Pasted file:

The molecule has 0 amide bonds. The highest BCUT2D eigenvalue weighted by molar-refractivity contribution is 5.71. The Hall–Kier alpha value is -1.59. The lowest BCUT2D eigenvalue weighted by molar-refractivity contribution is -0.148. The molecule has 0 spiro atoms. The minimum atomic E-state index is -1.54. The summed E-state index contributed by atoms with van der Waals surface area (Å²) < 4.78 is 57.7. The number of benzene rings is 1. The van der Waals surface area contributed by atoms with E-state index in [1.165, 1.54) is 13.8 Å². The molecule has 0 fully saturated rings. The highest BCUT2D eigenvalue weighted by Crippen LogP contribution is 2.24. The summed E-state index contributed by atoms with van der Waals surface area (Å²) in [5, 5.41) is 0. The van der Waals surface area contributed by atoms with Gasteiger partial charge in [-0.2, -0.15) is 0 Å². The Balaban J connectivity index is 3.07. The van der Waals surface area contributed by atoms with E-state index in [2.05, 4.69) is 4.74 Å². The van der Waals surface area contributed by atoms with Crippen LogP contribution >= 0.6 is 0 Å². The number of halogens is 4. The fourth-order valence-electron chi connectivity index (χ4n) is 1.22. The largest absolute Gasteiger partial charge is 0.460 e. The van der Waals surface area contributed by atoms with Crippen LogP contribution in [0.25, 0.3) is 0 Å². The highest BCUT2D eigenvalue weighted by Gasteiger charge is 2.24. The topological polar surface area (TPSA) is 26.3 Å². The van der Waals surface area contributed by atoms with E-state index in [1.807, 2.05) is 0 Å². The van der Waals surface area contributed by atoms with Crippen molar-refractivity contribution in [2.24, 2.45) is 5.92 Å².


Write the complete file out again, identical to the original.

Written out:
The molecule has 0 amide bonds. The highest BCUT2D eigenvalue weighted by molar-refractivity contribution is 5.71. The Hall–Kier alpha value is -1.59. The lowest BCUT2D eigenvalue weighted by molar-refractivity contribution is -0.148. The molecule has 0 spiro atoms. The minimum atomic E-state index is -1.54. The summed E-state index contributed by atoms with van der Waals surface area (Å²) < 4.78 is 57.7. The number of benzene rings is 1. The van der Waals surface area contributed by atoms with E-state index in [1.165, 1.54) is 13.8 Å². The molecule has 0 fully saturated rings. The highest BCUT2D eigenvalue weighted by Crippen LogP contribution is 2.24. The summed E-state index contributed by atoms with van der Waals surface area (Å²) in [5, 5.41) is 0. The van der Waals surface area contributed by atoms with Gasteiger partial charge in [-0.2, -0.15) is 0 Å². The Balaban J connectivity index is 3.07. The van der Waals surface area contributed by atoms with E-state index in [2.05, 4.69) is 4.74 Å². The van der Waals surface area contributed by atoms with Crippen LogP contribution >= 0.6 is 0 Å². The number of halogens is 4. The fourth-order valence-electron chi connectivity index (χ4n) is 1.22. The largest absolute Gasteiger partial charge is 0.460 e. The van der Waals surface area contributed by atoms with Crippen LogP contribution in [0.25, 0.3) is 0 Å². The highest BCUT2D eigenvalue weighted by Gasteiger charge is 2.24. The topological polar surface area (TPSA) is 26.3 Å². The van der Waals surface area contributed by atoms with E-state index in [1.807, 2.05) is 0 Å². The van der Waals surface area contributed by atoms with Crippen molar-refractivity contribution in [2.24, 2.45) is 5.92 Å².